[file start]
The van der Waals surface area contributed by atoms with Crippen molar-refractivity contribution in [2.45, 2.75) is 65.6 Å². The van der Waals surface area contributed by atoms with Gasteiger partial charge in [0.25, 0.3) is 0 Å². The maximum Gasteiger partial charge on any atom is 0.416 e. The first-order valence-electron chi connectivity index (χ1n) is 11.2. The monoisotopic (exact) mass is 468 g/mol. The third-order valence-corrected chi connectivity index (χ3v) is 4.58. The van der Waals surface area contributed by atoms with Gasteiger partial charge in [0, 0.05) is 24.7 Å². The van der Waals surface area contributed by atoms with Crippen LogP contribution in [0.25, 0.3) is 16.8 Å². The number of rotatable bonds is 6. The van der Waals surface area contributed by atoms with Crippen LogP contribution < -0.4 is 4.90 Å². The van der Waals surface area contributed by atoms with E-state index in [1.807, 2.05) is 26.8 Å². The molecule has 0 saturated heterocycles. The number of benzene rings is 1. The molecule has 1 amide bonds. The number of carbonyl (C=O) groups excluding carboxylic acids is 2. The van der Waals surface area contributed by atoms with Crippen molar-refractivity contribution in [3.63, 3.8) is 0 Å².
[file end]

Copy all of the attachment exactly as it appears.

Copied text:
The van der Waals surface area contributed by atoms with Crippen molar-refractivity contribution in [2.45, 2.75) is 65.6 Å². The van der Waals surface area contributed by atoms with Gasteiger partial charge in [0.25, 0.3) is 0 Å². The maximum Gasteiger partial charge on any atom is 0.416 e. The first-order valence-electron chi connectivity index (χ1n) is 11.2. The monoisotopic (exact) mass is 468 g/mol. The third-order valence-corrected chi connectivity index (χ3v) is 4.58. The van der Waals surface area contributed by atoms with Gasteiger partial charge in [0, 0.05) is 24.7 Å². The van der Waals surface area contributed by atoms with Crippen LogP contribution in [0.25, 0.3) is 16.8 Å². The number of rotatable bonds is 6. The van der Waals surface area contributed by atoms with Crippen LogP contribution < -0.4 is 4.90 Å². The van der Waals surface area contributed by atoms with E-state index in [1.807, 2.05) is 26.8 Å². The molecule has 0 saturated heterocycles. The number of benzene rings is 1. The molecule has 1 amide bonds. The number of carbonyl (C=O) groups excluding carboxylic acids is 2. The van der Waals surface area contributed by atoms with Crippen molar-refractivity contribution in [3.63, 3.8) is 0 Å².